By: Abigail Chaff
Choreographers’ Workshop 2011 was a wonderful example of the ability and talent of students at The University of Akron.
Students produced, costumed and choreographed dance numbers that highlighted different kinds of dance from ballet to modern tap to jazz. All proceeds went to scholarships for undergraduate students.
“This student produced production shows what students can really do,” UA student Jaclyn Wloszek said.
Despite a 20-minute delay due to technical difficulties with the lighting system, the show was impressive. The false start, when the dancers started to dance with no lights, was comical, but also seemed like a waste of my time. When the production finally started, my opinion was changed of this student production. With upbeat, lively music, I was unable to stop myself from grooving in my seat, just a little.
The lighting, when it worked, was fantastic. The changes of color and brightness added to the intensity of each dance’s story, however unclear some of those stories seemed to be. Many of the dances appeared to have a dark side. On the stage, faces were angry, groups were secluded and outcasts huddled in the fetal position.
There was no consensus in the facial expressions of the dancers; some were smiling while others were frowning.
“I just wanted to capture the idea of fluid movement,” UA student and choreographer Kristen Pauken said when asked about her piece.
Most of the dances had much more to them than what was on the surface of their springy beats and a few smiling faces. None of the pieces were bad, but not having a clear direction that was easily discernible left me with questions as opposed to a feeling of satisfaction after seeing a beautiful, interesting dance.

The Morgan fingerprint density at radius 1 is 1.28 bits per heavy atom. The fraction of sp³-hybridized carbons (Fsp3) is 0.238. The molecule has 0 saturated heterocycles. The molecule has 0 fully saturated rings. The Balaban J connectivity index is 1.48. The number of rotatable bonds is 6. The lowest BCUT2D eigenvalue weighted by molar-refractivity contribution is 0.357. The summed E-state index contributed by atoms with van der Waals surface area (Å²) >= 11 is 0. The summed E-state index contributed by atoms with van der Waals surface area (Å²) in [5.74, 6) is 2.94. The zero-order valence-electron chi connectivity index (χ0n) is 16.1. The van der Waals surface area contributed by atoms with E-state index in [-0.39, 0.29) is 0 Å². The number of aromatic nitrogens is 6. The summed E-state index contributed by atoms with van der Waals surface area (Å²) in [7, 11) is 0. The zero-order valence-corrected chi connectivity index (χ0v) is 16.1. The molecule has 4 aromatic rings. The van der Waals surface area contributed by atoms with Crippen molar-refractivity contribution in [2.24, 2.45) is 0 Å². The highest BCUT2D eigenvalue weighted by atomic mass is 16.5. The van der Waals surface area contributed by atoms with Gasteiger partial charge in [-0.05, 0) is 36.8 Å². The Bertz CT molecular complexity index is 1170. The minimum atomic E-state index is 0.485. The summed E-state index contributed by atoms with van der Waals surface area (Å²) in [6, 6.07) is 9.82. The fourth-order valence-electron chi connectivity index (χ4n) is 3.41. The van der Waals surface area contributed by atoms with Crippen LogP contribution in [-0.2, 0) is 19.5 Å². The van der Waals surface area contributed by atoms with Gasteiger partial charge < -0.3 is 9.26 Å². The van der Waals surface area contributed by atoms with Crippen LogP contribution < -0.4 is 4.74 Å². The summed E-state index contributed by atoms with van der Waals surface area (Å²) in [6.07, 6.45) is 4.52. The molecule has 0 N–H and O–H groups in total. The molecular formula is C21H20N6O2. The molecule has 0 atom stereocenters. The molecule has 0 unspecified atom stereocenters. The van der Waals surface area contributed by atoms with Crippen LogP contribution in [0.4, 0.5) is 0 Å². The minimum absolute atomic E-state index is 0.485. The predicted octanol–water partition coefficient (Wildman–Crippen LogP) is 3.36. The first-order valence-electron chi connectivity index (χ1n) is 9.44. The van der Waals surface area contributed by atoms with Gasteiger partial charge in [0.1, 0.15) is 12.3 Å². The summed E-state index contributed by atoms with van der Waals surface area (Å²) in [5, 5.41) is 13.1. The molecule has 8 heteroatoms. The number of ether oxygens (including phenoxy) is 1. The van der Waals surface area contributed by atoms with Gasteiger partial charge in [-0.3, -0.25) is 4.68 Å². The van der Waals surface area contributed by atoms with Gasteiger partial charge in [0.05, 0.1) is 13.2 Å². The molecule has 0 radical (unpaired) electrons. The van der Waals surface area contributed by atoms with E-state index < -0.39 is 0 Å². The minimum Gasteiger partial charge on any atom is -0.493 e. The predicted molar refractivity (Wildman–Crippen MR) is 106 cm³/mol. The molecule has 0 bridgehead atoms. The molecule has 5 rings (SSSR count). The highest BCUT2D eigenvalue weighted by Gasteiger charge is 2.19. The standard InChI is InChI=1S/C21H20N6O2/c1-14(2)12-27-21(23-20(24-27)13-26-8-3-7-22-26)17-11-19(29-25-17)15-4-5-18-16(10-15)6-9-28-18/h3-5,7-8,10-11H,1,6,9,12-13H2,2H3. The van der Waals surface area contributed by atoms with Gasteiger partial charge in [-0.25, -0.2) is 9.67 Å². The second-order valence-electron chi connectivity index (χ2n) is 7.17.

Some numbers were extremely well done. “Without Purpose,” choreographed by UA student Emily Dowler, was very exciting. It picked up the entire night with lots of action and fun movement. The moves were fresh and upbeat. It was one of the few pieces that had a clear vision and wasn’t masked by some underlying, unspoken, dark point of view. “Getting Thru it All,” choreographed by UA student Kelsey Schilabaugh, was another high point of the evening. It also stood out as exciting and fun.
With all criticism aside, this production was a shining example of what young choreographers can accomplish. According to dancer and vice president of Terpsichore Lindsay Mulhollen, all of the groups had a shorter than usual rehearsal time. Terpsichore is the dance department’s official club.
“We usually have nine weeks to learn a routine, but for this we had only seven weeks, and most of the groups finished ahead of schedule,” Mulhollen said. Some of the dancers choreographed their own piece and also danced in others’.
“The vast variety in genres of dance and music shows the capabilities of the students,” student Alyssa Petsche said. It truly was impressive to see the dedication of these students and the time and effort put into such a shining performance.